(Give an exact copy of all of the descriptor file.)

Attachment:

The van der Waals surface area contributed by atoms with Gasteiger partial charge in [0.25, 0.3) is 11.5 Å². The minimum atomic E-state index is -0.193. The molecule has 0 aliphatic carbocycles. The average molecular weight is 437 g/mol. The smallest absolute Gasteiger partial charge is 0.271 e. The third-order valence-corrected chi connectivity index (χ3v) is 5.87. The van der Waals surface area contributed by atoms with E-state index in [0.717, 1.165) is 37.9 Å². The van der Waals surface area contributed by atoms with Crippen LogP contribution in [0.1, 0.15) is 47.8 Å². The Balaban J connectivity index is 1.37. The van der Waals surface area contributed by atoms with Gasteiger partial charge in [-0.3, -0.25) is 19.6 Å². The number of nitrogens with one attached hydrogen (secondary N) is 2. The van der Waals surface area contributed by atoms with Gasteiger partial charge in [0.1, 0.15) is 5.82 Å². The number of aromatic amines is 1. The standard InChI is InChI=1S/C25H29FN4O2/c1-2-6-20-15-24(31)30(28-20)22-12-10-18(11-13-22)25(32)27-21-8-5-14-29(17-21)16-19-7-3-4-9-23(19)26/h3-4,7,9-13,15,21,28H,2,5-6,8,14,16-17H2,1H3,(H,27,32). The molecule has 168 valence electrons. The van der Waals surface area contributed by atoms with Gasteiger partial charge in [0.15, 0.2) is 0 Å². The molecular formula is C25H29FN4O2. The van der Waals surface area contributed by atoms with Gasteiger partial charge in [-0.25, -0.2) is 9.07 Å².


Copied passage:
The van der Waals surface area contributed by atoms with Gasteiger partial charge in [0.25, 0.3) is 11.5 Å². The minimum atomic E-state index is -0.193. The molecule has 0 aliphatic carbocycles. The average molecular weight is 437 g/mol. The smallest absolute Gasteiger partial charge is 0.271 e. The third-order valence-corrected chi connectivity index (χ3v) is 5.87. The van der Waals surface area contributed by atoms with E-state index in [0.717, 1.165) is 37.9 Å². The van der Waals surface area contributed by atoms with Crippen LogP contribution in [0.1, 0.15) is 47.8 Å². The Balaban J connectivity index is 1.37. The van der Waals surface area contributed by atoms with Gasteiger partial charge in [-0.3, -0.25) is 19.6 Å². The number of nitrogens with one attached hydrogen (secondary N) is 2. The van der Waals surface area contributed by atoms with Gasteiger partial charge in [0.1, 0.15) is 5.82 Å². The number of aromatic amines is 1. The standard InChI is InChI=1S/C25H29FN4O2/c1-2-6-20-15-24(31)30(28-20)22-12-10-18(11-13-22)25(32)27-21-8-5-14-29(17-21)16-19-7-3-4-9-23(19)26/h3-4,7,9-13,15,21,28H,2,5-6,8,14,16-17H2,1H3,(H,27,32). The molecule has 168 valence electrons. The van der Waals surface area contributed by atoms with Gasteiger partial charge in [0.15, 0.2) is 0 Å². The molecular formula is C25H29FN4O2. The van der Waals surface area contributed by atoms with Gasteiger partial charge in [-0.25, -0.2) is 9.07 Å².